Buying Leads vs. Mining Your Network for Leads

February 5, 2016 Katharina Cavano

Real estate agents, what’s your marketing strategy look like? If you rely solely on buying leads, passive marketing campaigns, and putting your picture on bus stop benches, you may want to rethink that strategy. While it may be effective intermittently, your most qualified leads don’t always come from buying a list and sending out a big batch of cold emails.

We’re here to argue for the case of mining your own network and taking the extra time to nurture your contacts and network in order to get far more qualified leads and create more lucrative business for you. Don’t worry, we’ve got the math to back us up too!

Find gold in your network…

It all adds up

Let’s throw some math in here for you to further back up our claims.

First off, if you subscribe to a listing system for the purpose of getting leads, featured listings, and access to particular zip codes, you could be spending upwards of $200 per month. For the basic plan, you can spend $30, for a step up it’s $70, and finally $200 a month. And what’s your return?

Listing System : $30/$360

Contactually basic : $29/$348

Listing System : $70/$840

Contactually professional : $49/$588

Listing System : $200/$2400

Contactually enterprise : $99/$1188

Sometimes a real estate agent, can spend upwards of 6K a year for a tool to get leads. Let’s say only two of these are qualified. That means the cost per lead would be 3k each. Ultimately, if the deal is large enough it would pay for itself. However, these two leads would require nurturing and lead qualification. This process can take weeks or months and then you have to factor in the time investment that comes into it as well.

Even if you look at the plans above and none reach the height of 6k previously mentioned, it is still cheaper and a better long-term strategy to deploy a lead generating machine out of your own network.

Why taking the time matters

Sure, taking the time to build relationships may not be as time effective as other methods, but it’ll be well worth your effort in the long run. Think about those advertisements with your photo on the bus stop bench as the ‘old school’ way of doing things. It goes hand in hand with the flyers you printed out and mailed to prospective clients, and sometimes your weekly or monthly email newsletter is considered ‘old school’ too. These are the expensive way of doing things and really, are they always effective? Even if they are, it’s incredibly hard to track those metrics and your ROI at the end of the day.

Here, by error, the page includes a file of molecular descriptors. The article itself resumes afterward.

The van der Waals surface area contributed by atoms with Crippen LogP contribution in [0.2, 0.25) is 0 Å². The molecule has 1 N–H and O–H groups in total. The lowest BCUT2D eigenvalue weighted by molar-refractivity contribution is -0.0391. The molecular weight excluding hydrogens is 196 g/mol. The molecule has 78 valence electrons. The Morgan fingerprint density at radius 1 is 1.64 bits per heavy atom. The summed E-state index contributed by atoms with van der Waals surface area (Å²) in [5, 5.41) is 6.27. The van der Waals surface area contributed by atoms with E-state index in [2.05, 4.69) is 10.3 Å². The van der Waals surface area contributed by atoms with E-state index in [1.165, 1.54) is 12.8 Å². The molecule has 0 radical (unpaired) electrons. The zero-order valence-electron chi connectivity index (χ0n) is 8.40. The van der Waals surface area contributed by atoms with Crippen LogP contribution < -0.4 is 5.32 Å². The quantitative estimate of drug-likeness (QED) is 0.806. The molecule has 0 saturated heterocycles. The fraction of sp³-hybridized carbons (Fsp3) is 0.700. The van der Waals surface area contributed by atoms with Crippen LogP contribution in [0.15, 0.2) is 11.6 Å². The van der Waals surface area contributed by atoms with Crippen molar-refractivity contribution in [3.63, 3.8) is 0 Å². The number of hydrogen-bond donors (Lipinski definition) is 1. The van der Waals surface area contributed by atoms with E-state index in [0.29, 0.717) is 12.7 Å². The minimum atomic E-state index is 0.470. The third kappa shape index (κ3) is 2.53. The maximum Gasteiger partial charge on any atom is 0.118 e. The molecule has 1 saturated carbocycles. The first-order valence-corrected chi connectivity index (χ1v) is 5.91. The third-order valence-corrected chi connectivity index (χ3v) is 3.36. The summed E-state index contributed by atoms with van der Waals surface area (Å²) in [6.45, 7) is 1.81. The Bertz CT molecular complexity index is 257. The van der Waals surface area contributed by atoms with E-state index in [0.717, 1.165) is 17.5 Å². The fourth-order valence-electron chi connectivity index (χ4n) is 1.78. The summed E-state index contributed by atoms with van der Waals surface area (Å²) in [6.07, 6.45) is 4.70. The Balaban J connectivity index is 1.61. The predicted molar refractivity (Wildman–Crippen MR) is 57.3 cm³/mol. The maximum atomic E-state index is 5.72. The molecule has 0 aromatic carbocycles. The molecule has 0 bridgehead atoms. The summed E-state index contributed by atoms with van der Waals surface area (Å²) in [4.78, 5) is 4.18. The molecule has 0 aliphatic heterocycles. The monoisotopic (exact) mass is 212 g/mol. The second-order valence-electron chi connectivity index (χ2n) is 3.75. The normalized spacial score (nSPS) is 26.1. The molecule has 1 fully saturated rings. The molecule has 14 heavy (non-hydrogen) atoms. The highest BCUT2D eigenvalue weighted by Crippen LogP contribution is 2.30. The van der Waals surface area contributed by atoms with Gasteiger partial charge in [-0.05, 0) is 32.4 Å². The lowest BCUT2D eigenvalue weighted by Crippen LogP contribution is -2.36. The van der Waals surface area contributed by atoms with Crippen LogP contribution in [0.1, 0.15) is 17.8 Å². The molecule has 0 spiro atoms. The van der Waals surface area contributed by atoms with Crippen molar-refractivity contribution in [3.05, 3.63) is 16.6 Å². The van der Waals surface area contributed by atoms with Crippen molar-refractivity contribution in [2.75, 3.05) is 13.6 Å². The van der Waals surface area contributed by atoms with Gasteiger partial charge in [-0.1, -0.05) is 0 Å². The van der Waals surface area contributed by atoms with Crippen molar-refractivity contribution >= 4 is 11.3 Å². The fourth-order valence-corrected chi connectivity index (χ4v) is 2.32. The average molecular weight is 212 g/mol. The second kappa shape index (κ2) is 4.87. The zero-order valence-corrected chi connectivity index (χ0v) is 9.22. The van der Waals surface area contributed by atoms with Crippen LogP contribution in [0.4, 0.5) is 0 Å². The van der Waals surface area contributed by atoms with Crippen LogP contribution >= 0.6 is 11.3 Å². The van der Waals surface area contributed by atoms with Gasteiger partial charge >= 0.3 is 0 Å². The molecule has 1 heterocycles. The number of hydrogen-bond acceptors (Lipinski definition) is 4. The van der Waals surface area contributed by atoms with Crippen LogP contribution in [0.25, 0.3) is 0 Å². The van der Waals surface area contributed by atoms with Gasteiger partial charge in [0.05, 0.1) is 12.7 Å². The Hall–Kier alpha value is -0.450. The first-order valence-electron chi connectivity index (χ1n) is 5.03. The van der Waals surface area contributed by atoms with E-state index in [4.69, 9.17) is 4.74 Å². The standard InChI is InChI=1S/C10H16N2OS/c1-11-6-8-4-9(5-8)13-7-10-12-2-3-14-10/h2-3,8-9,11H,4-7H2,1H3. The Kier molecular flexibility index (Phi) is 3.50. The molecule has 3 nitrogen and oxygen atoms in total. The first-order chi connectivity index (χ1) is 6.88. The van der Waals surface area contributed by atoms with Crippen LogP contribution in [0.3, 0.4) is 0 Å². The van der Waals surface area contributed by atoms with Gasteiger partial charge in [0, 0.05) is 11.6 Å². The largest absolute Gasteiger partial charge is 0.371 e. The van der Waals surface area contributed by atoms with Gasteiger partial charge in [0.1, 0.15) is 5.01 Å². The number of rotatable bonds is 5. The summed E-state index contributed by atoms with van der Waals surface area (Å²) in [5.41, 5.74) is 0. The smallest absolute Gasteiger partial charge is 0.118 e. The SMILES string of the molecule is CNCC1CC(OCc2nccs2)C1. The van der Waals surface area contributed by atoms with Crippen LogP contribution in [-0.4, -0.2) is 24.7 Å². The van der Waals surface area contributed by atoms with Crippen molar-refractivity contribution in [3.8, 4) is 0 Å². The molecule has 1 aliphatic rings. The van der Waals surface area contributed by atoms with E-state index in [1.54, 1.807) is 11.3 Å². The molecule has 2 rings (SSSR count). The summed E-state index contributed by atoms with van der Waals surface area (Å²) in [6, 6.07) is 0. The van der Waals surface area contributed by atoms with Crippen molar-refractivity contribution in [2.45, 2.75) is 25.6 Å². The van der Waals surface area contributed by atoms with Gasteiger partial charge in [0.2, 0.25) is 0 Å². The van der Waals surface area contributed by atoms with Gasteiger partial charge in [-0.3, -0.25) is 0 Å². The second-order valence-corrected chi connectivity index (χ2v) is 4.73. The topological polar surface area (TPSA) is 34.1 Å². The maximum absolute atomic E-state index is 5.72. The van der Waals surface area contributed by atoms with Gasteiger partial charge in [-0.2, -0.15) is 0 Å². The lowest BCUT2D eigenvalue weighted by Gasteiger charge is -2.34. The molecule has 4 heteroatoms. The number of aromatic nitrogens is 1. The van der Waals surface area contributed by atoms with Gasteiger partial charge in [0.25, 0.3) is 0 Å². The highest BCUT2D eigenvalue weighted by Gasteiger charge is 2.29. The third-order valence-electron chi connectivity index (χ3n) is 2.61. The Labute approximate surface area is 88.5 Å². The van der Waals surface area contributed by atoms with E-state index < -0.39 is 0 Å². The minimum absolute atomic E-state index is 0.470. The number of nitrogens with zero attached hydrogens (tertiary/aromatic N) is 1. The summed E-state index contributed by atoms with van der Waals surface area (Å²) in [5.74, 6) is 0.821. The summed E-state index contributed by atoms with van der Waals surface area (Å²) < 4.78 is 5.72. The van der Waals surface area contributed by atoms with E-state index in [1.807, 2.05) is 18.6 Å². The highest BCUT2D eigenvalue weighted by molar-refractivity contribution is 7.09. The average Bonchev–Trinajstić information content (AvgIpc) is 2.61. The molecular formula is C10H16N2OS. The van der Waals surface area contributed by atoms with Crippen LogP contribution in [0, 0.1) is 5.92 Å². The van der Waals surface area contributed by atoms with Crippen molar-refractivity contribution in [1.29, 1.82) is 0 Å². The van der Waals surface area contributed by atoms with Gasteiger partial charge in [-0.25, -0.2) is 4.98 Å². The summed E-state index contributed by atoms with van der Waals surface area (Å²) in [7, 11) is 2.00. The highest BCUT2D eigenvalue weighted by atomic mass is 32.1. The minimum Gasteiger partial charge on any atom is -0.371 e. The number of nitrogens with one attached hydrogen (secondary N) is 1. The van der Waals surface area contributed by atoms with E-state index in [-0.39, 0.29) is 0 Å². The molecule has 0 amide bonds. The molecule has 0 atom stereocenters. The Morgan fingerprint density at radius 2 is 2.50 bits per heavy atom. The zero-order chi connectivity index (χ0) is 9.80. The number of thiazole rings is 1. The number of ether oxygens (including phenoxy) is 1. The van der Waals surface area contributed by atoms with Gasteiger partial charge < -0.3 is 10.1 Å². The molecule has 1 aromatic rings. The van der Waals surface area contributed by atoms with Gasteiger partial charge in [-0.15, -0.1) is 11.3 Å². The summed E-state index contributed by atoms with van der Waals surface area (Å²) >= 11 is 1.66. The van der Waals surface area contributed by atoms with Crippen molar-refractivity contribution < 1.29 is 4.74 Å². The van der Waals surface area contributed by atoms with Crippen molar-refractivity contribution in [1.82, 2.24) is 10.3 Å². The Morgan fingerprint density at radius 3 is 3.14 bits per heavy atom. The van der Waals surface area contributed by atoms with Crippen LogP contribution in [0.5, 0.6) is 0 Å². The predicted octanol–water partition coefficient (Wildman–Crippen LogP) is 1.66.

Percentage of buyers/sellers who would recommend their agent by age group. via NAR

Percentage of buyers/sellers who would recommend their agent or use them again by age group. via NAR

Taking the time to build up genuine relationships with your network is not easy, we’ll happily admit that. But as we’ve pointed out time and time again, your network is your net-worth, and the more you put into those relationships, the more you can get out of them. No, this doesn’t mean sucking your contacts dry and using them shamelessly. But what you want to ask yourself is, ‘If I reached out to my contacts tomorrow for client referrals, would they come through?’ If the answer is ‘I have no idea’ or ‘No’ then it’s time to start nurturing your network by adding some value to those relationships so when it’s time for you to ask them for those referrals, they’re more likely to give back to you.

According to the NAR, a full 40% of all home buyers in 2015 found their agent through a referral by someone they knew.  That leads us to the conclusion that spending your time focusing on your network of contacts is the key in gaining better and far more qualified sales leads. People are far more likely to trust or take the advice of an established relationship in their life over an advertisement they only saw once or twice.

There are three variables in this equation:

Money

In this case the lyrics are true,  the mo’ money [spent], the mo’ problems [you have]. Throwing money at blind marketing campaigns isn’t always your best option, nor will it produce the best leads for you at the end of the day. Although it may be the easiest option if you’re short on time. If you feel that you’re acquiring quality leads at a certain price, make sure you’re taking the time to nurture these leads so that they are qualified.

Time

The second variable is of course time. Don’t we all wish we had more of it? The more time you put into your network and relationships, the better your lead quality gets. According to our math, this is by and large the cheaper option.

Lead Quality

Finally, the outcome we’re all looking for is excellent lead quality. It’s the more time you spend on your relationships, not the money you’re spending that creates those crucial referrals from your network. As your relationship marketing time goes up, the money and the cost eventually goes down…and lead quality goes up!

Now what?

Do the math, is the money you’re currently spending on buying leads, email lists, traditional advertising, and zip codes adding up to quality leads? You may want to compare those costs to the cost of adopting a CRM and getting your contacts on a nurture campaign. Nurture that network. Everyone knows someone else that may need a real estate agent and more people are turning to agents they already know that they can trust.

The post Buying Leads vs. Mining Your Network for Leads appeared first on The Contactually Blog | For Relationship-Based Businesses.

 

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